- University of Warwick
Wednesday, January 15, 2020
Polo Santa Marta, Via Cantarane 24, Sala Vaona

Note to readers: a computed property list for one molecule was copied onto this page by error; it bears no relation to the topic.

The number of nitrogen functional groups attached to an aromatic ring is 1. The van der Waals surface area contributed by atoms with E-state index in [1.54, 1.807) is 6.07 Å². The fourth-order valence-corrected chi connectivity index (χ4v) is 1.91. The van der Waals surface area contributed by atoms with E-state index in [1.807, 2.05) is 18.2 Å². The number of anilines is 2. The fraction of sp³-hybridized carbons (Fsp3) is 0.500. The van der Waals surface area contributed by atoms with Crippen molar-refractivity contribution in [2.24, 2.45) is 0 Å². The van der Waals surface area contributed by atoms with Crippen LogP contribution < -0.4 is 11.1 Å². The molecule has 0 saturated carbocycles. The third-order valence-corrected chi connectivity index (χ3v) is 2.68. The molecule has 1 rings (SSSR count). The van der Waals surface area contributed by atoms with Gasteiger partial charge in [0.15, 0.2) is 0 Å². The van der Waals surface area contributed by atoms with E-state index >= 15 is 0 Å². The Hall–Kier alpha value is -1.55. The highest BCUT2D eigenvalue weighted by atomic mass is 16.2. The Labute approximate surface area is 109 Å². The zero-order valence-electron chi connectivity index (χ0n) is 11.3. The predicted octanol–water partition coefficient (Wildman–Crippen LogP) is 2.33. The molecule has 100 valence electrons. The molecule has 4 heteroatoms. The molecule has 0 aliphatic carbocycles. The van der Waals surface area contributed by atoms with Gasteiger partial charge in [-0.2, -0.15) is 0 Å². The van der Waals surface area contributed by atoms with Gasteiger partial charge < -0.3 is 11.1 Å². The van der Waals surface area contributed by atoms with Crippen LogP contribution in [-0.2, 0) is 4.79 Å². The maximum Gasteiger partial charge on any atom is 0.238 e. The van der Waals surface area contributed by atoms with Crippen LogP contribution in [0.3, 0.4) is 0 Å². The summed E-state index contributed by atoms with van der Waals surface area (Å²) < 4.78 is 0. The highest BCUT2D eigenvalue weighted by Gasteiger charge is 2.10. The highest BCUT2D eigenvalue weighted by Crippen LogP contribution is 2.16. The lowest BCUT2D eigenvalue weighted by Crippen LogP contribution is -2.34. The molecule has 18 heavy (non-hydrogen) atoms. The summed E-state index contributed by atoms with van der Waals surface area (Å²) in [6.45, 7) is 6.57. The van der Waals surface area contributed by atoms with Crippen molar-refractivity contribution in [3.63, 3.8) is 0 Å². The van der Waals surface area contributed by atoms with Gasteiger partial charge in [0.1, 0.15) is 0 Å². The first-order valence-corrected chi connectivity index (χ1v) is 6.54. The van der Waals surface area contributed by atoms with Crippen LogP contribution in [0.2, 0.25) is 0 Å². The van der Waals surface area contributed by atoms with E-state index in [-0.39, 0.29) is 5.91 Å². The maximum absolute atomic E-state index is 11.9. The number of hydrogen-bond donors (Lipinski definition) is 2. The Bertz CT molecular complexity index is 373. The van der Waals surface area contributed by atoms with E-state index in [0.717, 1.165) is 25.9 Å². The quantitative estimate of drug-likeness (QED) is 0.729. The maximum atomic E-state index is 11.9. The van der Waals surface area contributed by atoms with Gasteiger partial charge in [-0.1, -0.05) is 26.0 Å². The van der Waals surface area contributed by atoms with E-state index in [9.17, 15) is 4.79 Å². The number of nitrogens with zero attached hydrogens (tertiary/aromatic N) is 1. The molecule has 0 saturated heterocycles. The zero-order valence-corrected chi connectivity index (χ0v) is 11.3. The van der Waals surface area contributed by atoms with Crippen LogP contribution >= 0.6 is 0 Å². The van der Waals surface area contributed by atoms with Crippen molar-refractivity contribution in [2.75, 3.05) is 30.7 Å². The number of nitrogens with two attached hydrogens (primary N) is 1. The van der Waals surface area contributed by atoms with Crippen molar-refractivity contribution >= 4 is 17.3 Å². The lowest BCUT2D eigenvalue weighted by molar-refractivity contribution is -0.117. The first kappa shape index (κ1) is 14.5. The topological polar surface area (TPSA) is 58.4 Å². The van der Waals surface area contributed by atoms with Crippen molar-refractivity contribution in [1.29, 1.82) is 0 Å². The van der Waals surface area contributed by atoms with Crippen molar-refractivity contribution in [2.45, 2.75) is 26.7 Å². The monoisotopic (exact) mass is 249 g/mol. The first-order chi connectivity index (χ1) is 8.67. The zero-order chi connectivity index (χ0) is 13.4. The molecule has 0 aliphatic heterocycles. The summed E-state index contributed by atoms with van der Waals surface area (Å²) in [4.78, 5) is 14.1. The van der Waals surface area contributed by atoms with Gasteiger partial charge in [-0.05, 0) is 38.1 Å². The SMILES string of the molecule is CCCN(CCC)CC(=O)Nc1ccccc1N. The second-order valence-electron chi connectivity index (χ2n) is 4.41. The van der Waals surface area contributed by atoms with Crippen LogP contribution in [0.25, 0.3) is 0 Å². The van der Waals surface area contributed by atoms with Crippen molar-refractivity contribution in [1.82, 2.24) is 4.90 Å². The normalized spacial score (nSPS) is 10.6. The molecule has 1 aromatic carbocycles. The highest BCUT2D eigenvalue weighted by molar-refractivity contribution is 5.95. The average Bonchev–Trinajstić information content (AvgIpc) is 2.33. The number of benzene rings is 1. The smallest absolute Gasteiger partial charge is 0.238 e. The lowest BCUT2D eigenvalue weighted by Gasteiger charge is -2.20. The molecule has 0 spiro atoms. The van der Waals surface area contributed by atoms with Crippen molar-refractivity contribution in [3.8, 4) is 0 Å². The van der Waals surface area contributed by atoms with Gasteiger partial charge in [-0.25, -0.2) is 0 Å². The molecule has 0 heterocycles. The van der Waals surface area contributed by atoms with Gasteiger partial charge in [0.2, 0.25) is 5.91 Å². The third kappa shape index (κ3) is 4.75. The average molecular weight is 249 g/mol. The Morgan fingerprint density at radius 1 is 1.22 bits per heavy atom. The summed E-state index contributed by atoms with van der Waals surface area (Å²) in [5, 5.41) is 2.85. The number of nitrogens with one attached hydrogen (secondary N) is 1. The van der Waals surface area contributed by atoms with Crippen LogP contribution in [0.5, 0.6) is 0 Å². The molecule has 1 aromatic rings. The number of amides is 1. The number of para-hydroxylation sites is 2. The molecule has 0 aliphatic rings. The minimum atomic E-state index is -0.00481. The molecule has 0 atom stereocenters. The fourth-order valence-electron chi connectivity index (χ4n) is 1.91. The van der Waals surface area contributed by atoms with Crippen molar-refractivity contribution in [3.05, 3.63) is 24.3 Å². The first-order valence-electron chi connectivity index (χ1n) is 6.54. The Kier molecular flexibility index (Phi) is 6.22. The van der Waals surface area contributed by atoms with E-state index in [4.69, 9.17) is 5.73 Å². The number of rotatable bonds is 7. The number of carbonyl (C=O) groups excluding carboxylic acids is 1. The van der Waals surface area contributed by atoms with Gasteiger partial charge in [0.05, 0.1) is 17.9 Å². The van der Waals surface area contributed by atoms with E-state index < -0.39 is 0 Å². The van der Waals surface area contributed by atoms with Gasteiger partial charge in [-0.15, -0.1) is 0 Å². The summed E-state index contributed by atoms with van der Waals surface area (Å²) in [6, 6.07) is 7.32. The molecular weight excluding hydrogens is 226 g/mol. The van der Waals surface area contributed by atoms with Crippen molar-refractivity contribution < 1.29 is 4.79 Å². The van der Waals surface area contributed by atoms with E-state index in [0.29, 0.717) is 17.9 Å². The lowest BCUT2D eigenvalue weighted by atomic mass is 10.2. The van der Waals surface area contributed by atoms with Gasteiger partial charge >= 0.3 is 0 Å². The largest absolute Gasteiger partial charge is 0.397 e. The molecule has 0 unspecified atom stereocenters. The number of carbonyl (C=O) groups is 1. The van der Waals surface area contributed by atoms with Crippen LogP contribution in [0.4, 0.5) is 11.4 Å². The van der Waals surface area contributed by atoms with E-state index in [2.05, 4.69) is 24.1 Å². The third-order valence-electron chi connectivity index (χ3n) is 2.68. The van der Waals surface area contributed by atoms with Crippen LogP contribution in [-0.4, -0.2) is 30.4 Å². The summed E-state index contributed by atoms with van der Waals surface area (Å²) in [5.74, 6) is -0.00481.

This paper aims at identifying how individuals search for ego-relevant information and how they subsequently update their beliefs. In our lab experiment, participants are ranked according to either their performance in an IQ test (ego-relevant treatment) or a random number (control treatment). Subjects are incentivised to report their beliefs about whether their IQ score or their random number is in the top half of the distribution. We ask for both prior and posterior beliefs after three rounds of signals. Before the updating stage, subjects choose between information sources that vary in terms of informativeness, skewness and framing. Moreover, in a further treatment we exogenously assign subjects an information structure to investigate their updating behaviour. In particular, we ask: (1) Do individuals selectively choose less informative and positively framed information structures in order to maintain positive views about themselves? (2) Is the subsequent belief updating process biased by the information structure chosen? Our results show that subjects are significantly more likely to choose information structures that are less informative and positively framed if the rank is based on the ego-relevant task. Subjects subsequent belief formation and updating is also influenced by the information structure chosen. We find that updating differs across information structures with participants reacting not only to the signals' informativeness but also to their framing. Thus, we find that psychological biases (i.e., information structure selection) interact with cognitive biases (i.e., belief formation) in systematic ways that allows people to maintain and exacerbate overconfidence.